Credo #1: The role of reason and scientific thinking should be expanded because it is by far the best set of methods for guiding our actionsSo could we be wrong about Credo #1? For sure, many religious people think so, and we can note that we know that they would avoid, at sometimes huge cost, challenging themselves in the same way. Unlike them, we can challenge ourselves this way. This is, in my view, a virtue of enlightenment thinking. Now I will add here that this is certainly a good question but highlights what I think is misleading about credo #1. That is what we now call science is an umbrella term for what indeed are the best methods for guiding our actions. This emphasis is different, leading to subtly but importantly different Credos:
Credo #2: Science is always skeptical. Scientists always ask "Could we be wrong?"
Credo #1a: Choose the best set of methods for guiding our actions and we have found these to be what we now label science and reason.This is makes explicit the value term"best" and makes it the focus of these credos. I think my representation is consistent with my worldview (versus content and application) level of examining the structure enlightenment and classical worldviews independently of content, with error correction versus error denial, respectively, as a, if not the, key distinguishing feature between these. In one way I have sort of defined away the question Dennett has asked, but this is not a rhetorical move, as reading the introductions and previous reviews one can see it is a consistent element of my conception of Enlightenment 2.0. Still one can still now ask how could anyone consider such a question with two points. The first is that we can recognize that not to ask it or to avoid and suppress, or worse, this question is a specific feature of classical worldviews, considered on the error denial 'dimension'. Secondly, we can ask this question but this then takes us from the worldview to the application level and this is where we are now.
Credo #2a: Best is determined by always being skeptical. Always question these methods by asking "could they be wrong?"
Dennett then examines David Sloan Wilson's argument on this issue. Since he is the next speaker I will avoid giving the details here, allowing that this can be dealt better in reviewing his talk. The main thrust of his argument is that, to quote Wilson
"...it appears that factual knowledge is not always sufficient itself to motivate adaptive behavior. At times a symbolic belief system that departs from factual reality fares better".This, Dennett holds, is an empirical claim but not one he is going to answer, but one he recommends should be explored. This empirical point is made clearer by Roy Rappaport, pointing out that a little knowledge can be a dangerous thing since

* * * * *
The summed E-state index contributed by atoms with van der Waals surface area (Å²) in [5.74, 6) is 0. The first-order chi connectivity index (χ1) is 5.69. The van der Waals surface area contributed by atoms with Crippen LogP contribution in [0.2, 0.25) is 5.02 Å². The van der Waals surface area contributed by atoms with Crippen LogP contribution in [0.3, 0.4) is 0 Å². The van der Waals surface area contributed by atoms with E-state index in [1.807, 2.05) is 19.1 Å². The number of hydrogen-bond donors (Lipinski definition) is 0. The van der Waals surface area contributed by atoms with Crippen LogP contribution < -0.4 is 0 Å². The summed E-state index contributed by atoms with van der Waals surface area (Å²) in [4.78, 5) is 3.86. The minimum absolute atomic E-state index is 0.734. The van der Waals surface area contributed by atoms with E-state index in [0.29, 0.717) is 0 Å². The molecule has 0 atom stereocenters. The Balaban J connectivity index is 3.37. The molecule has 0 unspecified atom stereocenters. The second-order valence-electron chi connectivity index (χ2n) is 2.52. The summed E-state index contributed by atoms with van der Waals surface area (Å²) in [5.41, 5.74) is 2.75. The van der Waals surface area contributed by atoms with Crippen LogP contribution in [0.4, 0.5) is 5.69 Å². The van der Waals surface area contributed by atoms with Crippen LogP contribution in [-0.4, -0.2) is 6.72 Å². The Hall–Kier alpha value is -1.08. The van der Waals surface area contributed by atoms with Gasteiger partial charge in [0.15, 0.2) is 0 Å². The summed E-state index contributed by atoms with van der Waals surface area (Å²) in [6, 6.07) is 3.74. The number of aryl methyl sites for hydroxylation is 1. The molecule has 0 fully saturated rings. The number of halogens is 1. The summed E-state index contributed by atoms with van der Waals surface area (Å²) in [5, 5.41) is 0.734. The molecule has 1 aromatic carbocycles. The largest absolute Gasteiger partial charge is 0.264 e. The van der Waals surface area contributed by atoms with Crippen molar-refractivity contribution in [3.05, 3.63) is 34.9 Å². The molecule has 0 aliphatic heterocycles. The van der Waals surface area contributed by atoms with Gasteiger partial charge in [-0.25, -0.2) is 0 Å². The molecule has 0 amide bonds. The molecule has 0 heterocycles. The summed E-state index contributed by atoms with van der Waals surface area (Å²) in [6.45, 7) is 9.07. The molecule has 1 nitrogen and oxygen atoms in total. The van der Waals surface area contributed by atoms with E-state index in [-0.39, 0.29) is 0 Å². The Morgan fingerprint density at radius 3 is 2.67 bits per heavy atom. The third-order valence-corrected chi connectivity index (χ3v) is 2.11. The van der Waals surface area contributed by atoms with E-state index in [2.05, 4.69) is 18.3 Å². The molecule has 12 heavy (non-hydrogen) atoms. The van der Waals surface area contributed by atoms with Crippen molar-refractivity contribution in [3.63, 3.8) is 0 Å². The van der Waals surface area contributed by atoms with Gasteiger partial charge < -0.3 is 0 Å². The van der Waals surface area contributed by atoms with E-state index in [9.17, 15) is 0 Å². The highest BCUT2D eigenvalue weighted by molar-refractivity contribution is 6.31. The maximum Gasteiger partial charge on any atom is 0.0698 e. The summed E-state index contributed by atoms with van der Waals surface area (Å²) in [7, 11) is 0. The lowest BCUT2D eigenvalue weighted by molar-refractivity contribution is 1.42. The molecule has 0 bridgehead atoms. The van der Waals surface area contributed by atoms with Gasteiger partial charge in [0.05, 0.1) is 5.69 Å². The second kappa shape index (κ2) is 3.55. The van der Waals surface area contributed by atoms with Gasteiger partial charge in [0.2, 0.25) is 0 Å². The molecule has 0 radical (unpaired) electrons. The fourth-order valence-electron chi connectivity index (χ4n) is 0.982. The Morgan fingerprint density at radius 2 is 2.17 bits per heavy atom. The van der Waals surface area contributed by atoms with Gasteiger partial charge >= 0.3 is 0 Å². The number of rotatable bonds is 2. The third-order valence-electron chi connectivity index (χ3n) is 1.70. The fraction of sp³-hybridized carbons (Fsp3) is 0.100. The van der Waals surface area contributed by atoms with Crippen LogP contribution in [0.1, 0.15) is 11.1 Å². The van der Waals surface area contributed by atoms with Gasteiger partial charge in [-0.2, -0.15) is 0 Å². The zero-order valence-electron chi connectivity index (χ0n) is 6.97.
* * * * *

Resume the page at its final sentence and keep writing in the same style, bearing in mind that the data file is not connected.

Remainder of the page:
"in a world where the processes governing its physical processes are in some degree unknown and in even larger degree unpredictable empirical knowledge of such processes cannot replace respect for the more or less mysterious integrity and it may be more adaptive - that is adaptively true - to drape such processes in supernatural veils than to expose them to the misunderstandings that may be encouraged by empirically accurate but incomplete naturalistic understanding"Is this a naturalists apologia for justifying non-naturalistic claims? Is this a recommendation that one should lie, when it leads to adaptive behaviour? Dennett assert that lying, like espionage, is sometimes the best we can do. Still one should know what one is doing when lying. No argument here. Further we know too much today to rely on this practical (as opposed to factual) knowledge, better characterised as an "engine of hypocrisy". Can practical realism justify forcing atheist presidents to deny their atheism, as Dennett asserts has been the case in the USA? Can we really justify this dilemma over "practical realism" versus the "reality-based community" that we have today? Dennett returns to Wilson and his latest book, knowing that Wilson certainly prefers factual realism and wants to find a way to get there. Dennett investigates "Wilson's dilemma" - can we have a horizontal community "is anybody OUT there" without the glue or dependency on a vertical dimension "is anybody UP there?". Wilson's ideal is to get the practical realism of the horizontal at no cost of factual realism. Wilson does not know if this is possible and neither does Dennett.
He now gets to the central thrust of his talk with a tentative proposal to answer Wilson's dilemma. He acknowledges, reluctantly, that the "too cruel" and "too dangerous" points will inevitably upset adults whose emotional identities are set and so wants to focus on children by adding a fourth to the three Rs - Religion! Make it compulsory to teach the facts of all world religion in all schools public, private and home schools, to teach their history, creed, music, symbols, festivals, foods, ethical commands and prohibitions, teach the facts, with "no spin, no value judgment" . He does not care how well or badly this is taught - provided this does not incapacitate children's ability to learning from hatred - they still be tested on this anyway. Why? Because all religions have their toxic forms and these all "depend on enforced ignorance in their young". Denett supposes this curriculum will prevent these toxic forms from taking hold, leaving benign religion, if any, in its place. Examples of such horizontally powerful religions, absent of irrational, supernatural components already exist. Again we are quite in agreement on this.